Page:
Formulate Strong Passwords and PIN Codes

Training Code
Topic 2.0
On Demand
Location type


The Bottom Line

Threat actors have many methods for guessing your account credentials. Creating strong passwords that are long, unique, and random for all of your accounts will help keep your information from falling into the wrong hands.

Check out “The Problem below to learn more about why creating a strong password can protect you from being compromised by a threat actor … or skip straight to “The Solution!”

The Problem

Weak passwords are a primary cause of account security breaches.

Account authentication is one of the most important cybersecurity cornerstones for individuals and organizations. This is your method for controlling access to your data, regardless of whether it is stored on a personal device or in an account that you access from the internet.

Threat actors seeking to steal your data have several methods to do so. If you use a weak password or reuse a single password for multiple accounts, you’re more susceptible to brute force or dictionary attacks, both of which are methods for guessing your password to gain unauthorized access to your account.

The Solution

Use a strong password to keep threat actors from stealing your information.

Check it out!

Check out CISA guidance for specific examples of how to create a strong password that meets requirements for length, randomness, and uniqueness.

Passwords – Strong passwords should be:

  • Long. Use at least 16 characters.
  • Random. Use a mix of unrelated words and phrases OR use a random string of letters (capitals and lower case), numbers, and symbols.
  • Unique. Use a different password for every account.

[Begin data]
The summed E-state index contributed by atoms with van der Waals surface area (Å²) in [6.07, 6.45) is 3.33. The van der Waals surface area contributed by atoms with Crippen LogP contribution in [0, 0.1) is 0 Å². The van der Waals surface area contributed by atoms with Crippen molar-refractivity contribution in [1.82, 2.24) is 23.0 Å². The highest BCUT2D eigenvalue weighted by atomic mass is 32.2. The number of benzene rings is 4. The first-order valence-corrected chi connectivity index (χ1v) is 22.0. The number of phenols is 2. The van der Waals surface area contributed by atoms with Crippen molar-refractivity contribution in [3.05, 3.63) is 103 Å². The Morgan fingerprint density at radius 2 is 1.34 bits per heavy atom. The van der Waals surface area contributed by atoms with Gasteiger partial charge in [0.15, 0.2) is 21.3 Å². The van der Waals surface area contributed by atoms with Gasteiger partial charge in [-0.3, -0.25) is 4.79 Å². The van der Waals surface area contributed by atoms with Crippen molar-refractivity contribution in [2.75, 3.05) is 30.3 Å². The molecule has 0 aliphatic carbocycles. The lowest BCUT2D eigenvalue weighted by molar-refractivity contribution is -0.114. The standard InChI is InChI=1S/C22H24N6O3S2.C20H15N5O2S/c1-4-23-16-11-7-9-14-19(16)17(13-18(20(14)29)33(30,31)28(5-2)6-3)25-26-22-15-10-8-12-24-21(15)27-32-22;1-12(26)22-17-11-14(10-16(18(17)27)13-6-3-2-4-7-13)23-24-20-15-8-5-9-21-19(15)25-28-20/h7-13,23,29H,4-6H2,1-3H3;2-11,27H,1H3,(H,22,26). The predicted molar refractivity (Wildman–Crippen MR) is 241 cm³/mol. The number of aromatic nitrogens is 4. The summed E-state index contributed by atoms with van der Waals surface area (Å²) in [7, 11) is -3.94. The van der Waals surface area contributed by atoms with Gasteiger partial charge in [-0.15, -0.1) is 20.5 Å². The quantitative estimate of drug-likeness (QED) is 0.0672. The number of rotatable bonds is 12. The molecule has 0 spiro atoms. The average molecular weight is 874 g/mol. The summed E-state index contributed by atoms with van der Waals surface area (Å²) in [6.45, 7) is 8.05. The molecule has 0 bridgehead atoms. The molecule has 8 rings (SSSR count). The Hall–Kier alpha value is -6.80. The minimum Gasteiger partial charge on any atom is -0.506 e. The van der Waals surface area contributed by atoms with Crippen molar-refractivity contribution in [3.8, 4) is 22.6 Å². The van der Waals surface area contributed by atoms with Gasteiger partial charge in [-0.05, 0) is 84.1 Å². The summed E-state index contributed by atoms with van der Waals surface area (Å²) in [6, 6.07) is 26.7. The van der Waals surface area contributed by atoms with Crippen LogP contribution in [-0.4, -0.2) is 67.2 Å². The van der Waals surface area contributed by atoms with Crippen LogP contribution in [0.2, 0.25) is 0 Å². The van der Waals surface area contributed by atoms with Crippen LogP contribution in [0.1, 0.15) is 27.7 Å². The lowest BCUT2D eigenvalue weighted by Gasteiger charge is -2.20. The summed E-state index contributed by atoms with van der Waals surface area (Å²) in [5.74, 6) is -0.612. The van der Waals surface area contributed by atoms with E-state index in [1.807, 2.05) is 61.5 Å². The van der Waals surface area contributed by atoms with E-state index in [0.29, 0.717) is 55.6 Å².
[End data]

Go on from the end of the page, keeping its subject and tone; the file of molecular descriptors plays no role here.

PIN codes – Some accounts only allow you to use a PIN code, which will reduce your ability to follow the rules for length, randomness, and uniqueness. If you do have a choice between using a PIN code and a password, it is highly advisable to use a password. If the PIN code is your only option, you should still follow the three rules to the best of your ability by making it:

  • Long. Your best protection with a PIN code is to make it as long as you can.
  • Random. Use a random code as opposed to a simple pattern like 123456.
  • Unique. Do not reuse PIN codes for multiple accounts.

While you may not be able to choose the length of your PIN code due to limitations outside of your control, it is important to keep them random and unique so that your other accounts are not at risk if one of your PIN codes is compromised.



  • Use strong passwords that satisfy the requirements for length, randomness, and uniqueness.
  • If you must use a PIN, make sure that it is long, random, and unique.

Do Not

  • Create a password that fails to satisfy requirements for length, randomness, and uniqueness.
  • Reuse passwords between accounts.


Project Upskill is a product of the Joint Cyber Defense Collaborative.



  • Module 1: Basic Cybersecurity for Personal Computers and Mobile Devices
  • Module 2: Protecting Your Accounts from Compromise